Monday, November 18, 2013

Tennessee College Students Get a Lesson on the Meaning of Free Speech

A street preacher was preaching to university students at the University of Tennessee at Chattanooga, i.e. on public property.  The police had cordoned off an area so the person so the person could speak without interference.  A student rides his bike into the area to confront and interrupt the speaker.  The police handled the matter appropriately and ended up arresting the bicyclist.


When I was in college at Ball State, there was a street preacher who would often stand near a busy sidewalk and preach fire and brimstone, condemning to hell BSU students for our sinful ways.  We did not interrupt him or heckle him.  While many students undoubtedly disagreed with the message being spoken, we understood that part of living in a free society is that we would sometimes be subjected to speech we did not agree with or which made us uncomfortable.   Frankly, we didn't take the speaker that seriously...most were thankful for the entertainment between classes.

Today, many in the younger generation feel they have some right to not to hear messages they find offensive or hateful.  Some even believe the authorities have a duty to protect their tender ears from disagreeable thoughts.  If the authorities don't act, they believe they have the right to shout down the speaker.  They are wrong on all counts.

Under the First Amendment, government doesn't get to pick and choose which speech it will allow based on the content of that speech. Government cannot silence speakers because a majority of people might find the message offensive or the speech filled with hate.  The First Amendment also does not give people the right to interrupt someone else's speech.  The First Amendment rather gives people the right to speak out, to counter the message they disagree with, with a message of their own.

It is a shame that there is such ignorance about our constitutional right to free speech, especially among college students.

23 comments:

Indy Rob said...

Free speech does not mean having the right to prevent anyone else from speaking. Even when it is a hellfire and brimstone speech.

I'm kinda disappointed in myself. I mean, I'm defending someone who uses the term "Lesbo" which I am not sure offends me more on an insult level or just poor grammar. At least Harry had good grammar.

Paul K. Ogden said...

Indy Rob, I wish I said it as succinctly as you did in Paragraph #1.

Regarding poor grammar, near the end of one of the videos I watched a person yelled out after the arrest, "You can go back to your hate speak now." It's hard to have sympathy for the speaker until you listen to the language of the punks who are trying to interfere with her speech.

draxolotl said...

I agree. Free speech does not mean having the right to prevent anyone else from speaking! What about the biker's First Amendment right to express his disagreement with the preacher?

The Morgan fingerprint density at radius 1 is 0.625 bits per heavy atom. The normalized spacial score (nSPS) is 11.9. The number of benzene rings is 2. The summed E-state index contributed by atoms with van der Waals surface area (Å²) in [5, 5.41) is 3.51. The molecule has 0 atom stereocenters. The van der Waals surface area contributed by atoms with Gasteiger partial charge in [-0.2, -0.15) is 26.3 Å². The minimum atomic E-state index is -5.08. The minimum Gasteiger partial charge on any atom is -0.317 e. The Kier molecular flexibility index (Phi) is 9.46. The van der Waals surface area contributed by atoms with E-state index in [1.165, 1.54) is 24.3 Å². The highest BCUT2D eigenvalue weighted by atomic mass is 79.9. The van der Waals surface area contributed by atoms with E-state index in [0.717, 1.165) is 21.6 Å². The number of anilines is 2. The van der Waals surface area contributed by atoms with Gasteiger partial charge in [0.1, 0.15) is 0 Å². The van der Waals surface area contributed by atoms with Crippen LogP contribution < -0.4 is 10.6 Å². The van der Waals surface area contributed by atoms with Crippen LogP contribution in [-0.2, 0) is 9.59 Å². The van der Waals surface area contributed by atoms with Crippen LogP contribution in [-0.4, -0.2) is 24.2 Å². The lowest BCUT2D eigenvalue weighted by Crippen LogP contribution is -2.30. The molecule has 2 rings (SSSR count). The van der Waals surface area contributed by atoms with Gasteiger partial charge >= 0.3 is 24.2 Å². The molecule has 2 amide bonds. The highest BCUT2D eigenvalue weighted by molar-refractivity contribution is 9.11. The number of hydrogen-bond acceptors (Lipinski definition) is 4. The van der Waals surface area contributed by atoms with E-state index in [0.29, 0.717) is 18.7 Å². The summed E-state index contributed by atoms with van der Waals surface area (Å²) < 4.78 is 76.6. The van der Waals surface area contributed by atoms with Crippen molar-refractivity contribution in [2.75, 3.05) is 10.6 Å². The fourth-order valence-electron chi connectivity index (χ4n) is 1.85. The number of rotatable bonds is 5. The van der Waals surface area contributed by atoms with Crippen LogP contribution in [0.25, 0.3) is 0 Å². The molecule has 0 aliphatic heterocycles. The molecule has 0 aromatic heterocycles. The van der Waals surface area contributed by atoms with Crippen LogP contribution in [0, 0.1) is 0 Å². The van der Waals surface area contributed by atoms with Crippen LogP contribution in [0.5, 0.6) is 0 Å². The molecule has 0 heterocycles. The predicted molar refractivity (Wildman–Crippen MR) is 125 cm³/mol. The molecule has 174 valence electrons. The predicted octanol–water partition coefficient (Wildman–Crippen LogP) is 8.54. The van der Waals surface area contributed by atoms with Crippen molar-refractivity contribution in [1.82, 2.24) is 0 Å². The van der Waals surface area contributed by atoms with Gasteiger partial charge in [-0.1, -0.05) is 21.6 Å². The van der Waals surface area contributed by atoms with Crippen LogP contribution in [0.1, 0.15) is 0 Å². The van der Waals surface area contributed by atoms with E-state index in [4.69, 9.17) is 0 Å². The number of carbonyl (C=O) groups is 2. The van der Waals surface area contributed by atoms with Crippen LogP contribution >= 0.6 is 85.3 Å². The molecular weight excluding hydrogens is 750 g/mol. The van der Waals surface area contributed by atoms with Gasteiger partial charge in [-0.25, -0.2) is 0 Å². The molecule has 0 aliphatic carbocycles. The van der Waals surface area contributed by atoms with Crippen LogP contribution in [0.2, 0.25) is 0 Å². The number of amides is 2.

I can't tell from the video for sure, but it looked like at first, he was just trying to pass through, and the security guards wouldn't let him. So the preacher gets to block a pedestrian pathway, thereby forcing people to listen to more of her message than they otherwise would of their own volition? Would the police have given the same privilege to someone who was trying to get people to bow down to Satan, the evil overlord? I doubt it. The police were in the wrong here. They should have protected the preacher's rights WITHOUT infringing on those of others.

Chris Long said...

Well, free speech is a sort of difficult question. As far as I see everybody tend to understand it the way it is convenient to them at a certain moment or at a certain point of their lives. Same here: preventing someone else from telling their points of view is not a free speech; this is a kid of a disagreement. As for the poor grammar…well this is a problem we have been quite for a while already. This is the very reason we now have that many online services similar to My Essay Service Company, you know. It should be a wakeup call for all of us.

Septly said...

I watched the video and I fail to see what the student did that would either not be considered an exercise of his own First Amendment rights or would support his arrest. In fact, I suspect the video will be introduced by the student's lawyers when he brings a civil lawsuit for his wrongful arrest.

You correctly point out that the First Amendment gives people the right to say things that may make others uncomfortable. However, you fail to acknowledge that the same First Amendment also gives people the right to criticize the speech of others.

If the student were being violent or threatening violence, then, yes, that would amount to illegal activity on his part, but he had a lawful right to talk back to the preacher and tell her he didn't agree with her yelling at people--the First Amendment gives him that right.

Also, at no time in the video did I witness the student either threaten the speaker or the police. He did argue with the security guard and the officer, but he did not do anything that would amount to a criminal offense or support his arrest. And, at the very end you clearly see him trying to turn around and cycle away when the officer for no reason suddenly lunges after him and arrests him.

I think the video is showing an infringement of an individual's First Amendment rights, but of the student, not the preacher. In short, you got it really wrong here, and you should review the video because you seem to be missing something.



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